WINTER PHOTOGRAPHY TIPS

WINTER PHOTOGRAPHY TIPS:

 

 
Taking pictures in the winter aren’t as easy as it seems.  Maybe your photos are coming out like everyone else’s?  Kind of grey or blue in color?  Look at them.  Isn’t winter photos supposed to be white?  Why are they coming out grey or blue?  I just thought that was normal.  NO !  NO!  That is not normal.  Well, your camera is acting normal, you just have to tell it not to be normal during winter pictures.   Let’s give you some tips on how to fix this:
 

In this article we’ll cover photography tips for overcoming the winter photo doldrums with water as icy streams, freezing rain, icicles and snowflakes:

1. ICY STREAMS

A quietly running stream won’t make “tenacious grace” but after it thinly freezes over, it may sculpt the underside of the ice with the gently running water and any air bubbles that get trapped there. The resulting patterns can be very photogenic.

“Ice Flow” captured by PictureSocial member Daniel P. Woods

2.       FREEZING RAIN:

A special instance of ice is freezing rain. Look for interesting things—grasses, leaves, branches, and twigs, etc., encased in it. Exposure can be tricky with the reflected light, so bracket your exposures!

“The Beauty of Mother Nature” captured by Imtiaz Ahmed

3. Icicles

Spikes of ice formed when ice or snow is melted by sunlight or some other heat source, and the resulting melted water runs or drips into an area where the temperature is below the freezing point, causing the water to refreeze. Over time continued water runoff/dripping causes the icicle to grow. Icicles can be found under roof edges of buildings and on branches and twigs, etc. Whether solitary or in groups, they can be very photogenic when back or side lit or hanging against a dark background.

4. Snowflakes

You take these pictures outside by catching the flakes on a towel, then transferring the flakes with a short plastic stick to a microscope slide, then placing the slide on a somewhat larger piece of glass which is suspended about 6 inches above a sheet of colored poster board, then shoot straight down with a macro-focusing lens. For more sophisticated tools and techniques, just do an online search using “snowflake photos.”


“Catching a Snowflake” captured by PictureSocial member Deb Buchanan

SELF ASSIGNMENTS FOR WINTER PHOTOGRPAHY:

Choose the projects that interest you most. Follow the photography tips conscientiously. Re-shoot when you aren’t satisfied. Do it til you are satisfied. It’ll take all your patience and passion. Your skills and eye will improve with the practice. Shoot especially in early and late light. Use a tripod as much as possible. Edit your results relentlessly. Pin small samples on the wall for a few days to study before making final prints for wall art.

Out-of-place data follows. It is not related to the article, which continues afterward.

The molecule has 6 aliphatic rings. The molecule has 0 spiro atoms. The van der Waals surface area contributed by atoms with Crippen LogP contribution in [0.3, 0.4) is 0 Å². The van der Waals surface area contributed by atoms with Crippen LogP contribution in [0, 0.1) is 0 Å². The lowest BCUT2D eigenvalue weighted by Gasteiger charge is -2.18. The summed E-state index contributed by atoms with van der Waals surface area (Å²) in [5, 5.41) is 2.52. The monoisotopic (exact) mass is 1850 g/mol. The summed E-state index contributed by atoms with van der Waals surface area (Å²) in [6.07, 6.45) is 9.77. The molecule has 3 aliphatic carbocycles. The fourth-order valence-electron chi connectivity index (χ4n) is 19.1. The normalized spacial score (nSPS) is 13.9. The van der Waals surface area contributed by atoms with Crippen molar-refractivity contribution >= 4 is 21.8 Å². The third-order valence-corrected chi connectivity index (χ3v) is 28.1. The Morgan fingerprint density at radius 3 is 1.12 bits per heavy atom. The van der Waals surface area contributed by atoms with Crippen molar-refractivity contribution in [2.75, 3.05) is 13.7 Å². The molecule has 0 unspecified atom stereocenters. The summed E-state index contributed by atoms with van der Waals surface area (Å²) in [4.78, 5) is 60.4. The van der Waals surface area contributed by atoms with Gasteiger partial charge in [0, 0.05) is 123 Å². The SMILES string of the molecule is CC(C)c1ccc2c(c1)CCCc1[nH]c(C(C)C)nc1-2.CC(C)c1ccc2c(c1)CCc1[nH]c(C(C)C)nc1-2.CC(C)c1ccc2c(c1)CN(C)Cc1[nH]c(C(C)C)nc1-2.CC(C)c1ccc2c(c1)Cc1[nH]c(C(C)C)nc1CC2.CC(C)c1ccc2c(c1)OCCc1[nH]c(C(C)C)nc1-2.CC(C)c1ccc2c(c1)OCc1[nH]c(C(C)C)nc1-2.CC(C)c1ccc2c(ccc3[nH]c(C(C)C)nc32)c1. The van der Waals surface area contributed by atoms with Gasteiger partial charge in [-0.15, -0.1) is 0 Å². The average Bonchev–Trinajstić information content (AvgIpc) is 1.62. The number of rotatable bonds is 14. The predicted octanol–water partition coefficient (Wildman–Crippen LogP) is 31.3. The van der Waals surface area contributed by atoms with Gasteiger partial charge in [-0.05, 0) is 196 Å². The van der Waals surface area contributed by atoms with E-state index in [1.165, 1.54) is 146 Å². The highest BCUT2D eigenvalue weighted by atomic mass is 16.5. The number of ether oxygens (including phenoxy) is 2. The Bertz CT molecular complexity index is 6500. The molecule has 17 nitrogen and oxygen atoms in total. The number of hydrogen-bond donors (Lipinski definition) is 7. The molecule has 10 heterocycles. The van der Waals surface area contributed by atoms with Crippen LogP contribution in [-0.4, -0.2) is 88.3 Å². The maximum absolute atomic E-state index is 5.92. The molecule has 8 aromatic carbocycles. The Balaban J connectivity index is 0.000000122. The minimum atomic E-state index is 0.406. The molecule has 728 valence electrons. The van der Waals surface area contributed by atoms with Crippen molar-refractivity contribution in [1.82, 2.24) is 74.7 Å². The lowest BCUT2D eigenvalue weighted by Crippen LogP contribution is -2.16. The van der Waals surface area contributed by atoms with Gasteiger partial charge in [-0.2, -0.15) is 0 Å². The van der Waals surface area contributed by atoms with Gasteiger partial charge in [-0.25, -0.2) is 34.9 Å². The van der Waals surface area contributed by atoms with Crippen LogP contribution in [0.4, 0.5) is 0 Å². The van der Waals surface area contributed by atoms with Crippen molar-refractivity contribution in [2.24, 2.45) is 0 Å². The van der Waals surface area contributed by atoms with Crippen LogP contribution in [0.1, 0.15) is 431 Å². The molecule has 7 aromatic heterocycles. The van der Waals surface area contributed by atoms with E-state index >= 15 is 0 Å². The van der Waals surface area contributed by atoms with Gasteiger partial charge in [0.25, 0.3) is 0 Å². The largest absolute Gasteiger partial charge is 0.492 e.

Icy Streams: Locate a quietly running stream in freezing weather and it will probably form smooth ice on top. The underside of the ice will be etched by the running water and any air bubbles in it, creating lines and patterns. Shoot straight down on it for an overall sharp picture.

Freezing Rain: When a heavy freezing rain falls, the problem becomes one of too many interesting things to shoot! Take your time and look around to find something really outstanding, more or less by itself, with a dark or strongly colored background and shoot it.

Icicles: In freezing weather check out the eaves troughs around rooftops of houses and heated garages, looking for icicles. Try, if possible, to find them around eye level or slightly lower so you can keep the entire icicle(s) sharp top to bottom when you take your pictures.

“Icicles” captured by PictureSocial member Nathaniel

Snowflakes:

Set up your snowflake “studio” and proceed to get a couple of flakes together on your microscope slide. Place the slide above a piece of medium-dark blue poster board, and then shoot straight down on the flakes.

About the Author:
John Maxymuik authored this article which is 1 of a set of 6 on “Photography Tips For the Photo Doldrums” providing tips to break the grip of the photo doldrums using the “ideal photo subject”. To see examples of photography that made use of the “ideal photo subject” go to his fine art photography website at ambienceimages dot net.

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